Synonyms: responsive, responsive web design, RWD, responsive computer-aided design, RCAD, tableless web design, flexible design
Responsive design is an approach to design that makes content looks well on a variety of devices or screen sizes to provide usability.
It is all about using scalable layouts where the proportions and sizes of elements are presented as percentages. Thus, this design adapts to different devices. Also, flexible layout and grid are involved in adjusting. They are responsible for combining several styles, depending on which monitor — what size, with what resolution — you use to view the site or application.
Responsive design for the marketing agency by Outcrowd
To low maintenance cost
With a responsive design you don't have to bother developing multiple sites for different types of devices
To create consistency
Responsive design itself provides consistency. Thanks to RD icons, text and images remain unchanged. They can only move slightly in relation to each other
To ease implementation
Responsive websites have a single URL, which promotes SEO. This way, the pages on your site will have fewer redirects from one URL to another
To direct the data flow to the same page
All responsive backlinks lead to the same web page. This optimizes search engine rankings. If the site has a separate mobile version, it must also have a high level of trust for search engines, separate from the main site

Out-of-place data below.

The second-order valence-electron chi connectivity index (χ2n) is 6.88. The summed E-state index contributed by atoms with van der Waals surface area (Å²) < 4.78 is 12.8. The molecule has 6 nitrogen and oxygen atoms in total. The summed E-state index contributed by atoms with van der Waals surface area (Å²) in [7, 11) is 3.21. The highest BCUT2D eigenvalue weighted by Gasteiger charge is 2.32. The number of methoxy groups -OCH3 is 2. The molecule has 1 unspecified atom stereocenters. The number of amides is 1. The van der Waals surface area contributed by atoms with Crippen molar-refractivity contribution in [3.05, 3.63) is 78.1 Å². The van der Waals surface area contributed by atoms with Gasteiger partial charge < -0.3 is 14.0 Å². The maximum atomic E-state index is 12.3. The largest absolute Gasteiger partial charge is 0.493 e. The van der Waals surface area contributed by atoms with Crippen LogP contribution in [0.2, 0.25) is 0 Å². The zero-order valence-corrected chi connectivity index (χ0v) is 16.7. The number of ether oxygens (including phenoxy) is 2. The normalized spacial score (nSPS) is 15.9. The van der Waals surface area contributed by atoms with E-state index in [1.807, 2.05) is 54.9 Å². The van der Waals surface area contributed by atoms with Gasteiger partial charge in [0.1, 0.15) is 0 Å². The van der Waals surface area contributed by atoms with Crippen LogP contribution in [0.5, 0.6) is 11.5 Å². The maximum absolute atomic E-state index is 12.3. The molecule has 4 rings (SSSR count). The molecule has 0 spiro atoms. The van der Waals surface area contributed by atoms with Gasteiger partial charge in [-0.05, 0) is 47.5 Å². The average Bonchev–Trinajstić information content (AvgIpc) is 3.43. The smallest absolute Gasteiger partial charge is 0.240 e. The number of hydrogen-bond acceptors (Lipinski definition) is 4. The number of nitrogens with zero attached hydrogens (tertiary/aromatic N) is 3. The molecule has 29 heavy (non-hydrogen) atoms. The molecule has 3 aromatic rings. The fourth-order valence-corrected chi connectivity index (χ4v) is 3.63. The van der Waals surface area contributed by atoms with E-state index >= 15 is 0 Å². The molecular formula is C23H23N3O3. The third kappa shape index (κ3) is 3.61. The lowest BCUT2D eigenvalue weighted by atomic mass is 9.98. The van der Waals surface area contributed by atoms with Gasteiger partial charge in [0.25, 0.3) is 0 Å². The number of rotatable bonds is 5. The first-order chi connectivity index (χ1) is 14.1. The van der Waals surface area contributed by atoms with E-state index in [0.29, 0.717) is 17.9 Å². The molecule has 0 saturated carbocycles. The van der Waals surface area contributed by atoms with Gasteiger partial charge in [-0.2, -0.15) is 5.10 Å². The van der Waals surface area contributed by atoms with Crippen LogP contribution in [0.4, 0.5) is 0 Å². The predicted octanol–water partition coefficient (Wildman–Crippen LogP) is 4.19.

Responsive design is great when you need to quickly update an existing site or to create a site in which the bulk of the content is static. It is also helpful when you have a limited budget.
At the same time you can run into some difficulties using this approach. These are 6 most common challenges of responsive design.
Responsive websites sometimes weigh a lot and often perform slow loading time on mobile devices. A probable solution is conditional loading: first load content, then enhancements and then everything else.
There are types of content that are hard to adapt. For example, most of the data visualisations, such as timelines, tables and charts, look bad on mobile screens. It always takes time to adapt such content.
Creating a responsive site takes more time as you have longer designing and testing periods. In addition to this, there is more complicated front-end code required to scale content.
Scalable images lose details. Sometimes with these details they lose meaning. If possible, crop the image. When it doesn't help, try to change the image
Adapting navigation is sometimes hard as you need both consistency and good UX in completely different screens. To overcome this try to create as simple navigation as possible.